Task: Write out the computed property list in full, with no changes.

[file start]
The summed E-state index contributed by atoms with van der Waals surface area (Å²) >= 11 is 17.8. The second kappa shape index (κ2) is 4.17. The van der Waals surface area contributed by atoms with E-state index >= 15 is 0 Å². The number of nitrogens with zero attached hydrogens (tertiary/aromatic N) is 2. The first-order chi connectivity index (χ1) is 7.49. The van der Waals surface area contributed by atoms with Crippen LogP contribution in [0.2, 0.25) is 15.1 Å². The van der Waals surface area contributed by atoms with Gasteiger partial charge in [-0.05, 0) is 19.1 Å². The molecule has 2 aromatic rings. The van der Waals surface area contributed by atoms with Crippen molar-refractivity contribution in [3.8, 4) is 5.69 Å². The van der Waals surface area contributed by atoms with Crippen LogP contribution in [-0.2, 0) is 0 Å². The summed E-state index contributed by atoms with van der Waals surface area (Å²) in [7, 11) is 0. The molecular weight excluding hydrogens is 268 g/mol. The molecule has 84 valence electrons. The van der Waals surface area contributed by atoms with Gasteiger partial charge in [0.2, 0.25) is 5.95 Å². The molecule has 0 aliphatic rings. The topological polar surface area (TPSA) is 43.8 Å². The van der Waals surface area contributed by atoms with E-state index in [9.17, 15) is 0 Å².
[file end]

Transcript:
The summed E-state index contributed by atoms with van der Waals surface area (Å²) >= 11 is 17.8. The second kappa shape index (κ2) is 4.17. The van der Waals surface area contributed by atoms with E-state index >= 15 is 0 Å². The number of nitrogens with zero attached hydrogens (tertiary/aromatic N) is 2. The first-order chi connectivity index (χ1) is 7.49. The van der Waals surface area contributed by atoms with Crippen LogP contribution in [0.2, 0.25) is 15.1 Å². The van der Waals surface area contributed by atoms with Gasteiger partial charge in [-0.05, 0) is 19.1 Å². The molecule has 2 aromatic rings. The van der Waals surface area contributed by atoms with Crippen molar-refractivity contribution in [3.8, 4) is 5.69 Å². The van der Waals surface area contributed by atoms with Crippen LogP contribution in [-0.2, 0) is 0 Å². The summed E-state index contributed by atoms with van der Waals surface area (Å²) in [7, 11) is 0. The molecular weight excluding hydrogens is 268 g/mol. The molecule has 84 valence electrons. The van der Waals surface area contributed by atoms with Gasteiger partial charge in [0.2, 0.25) is 5.95 Å². The molecule has 0 aliphatic rings. The topological polar surface area (TPSA) is 43.8 Å². The van der Waals surface area contributed by atoms with E-state index in [9.17, 15) is 0 Å².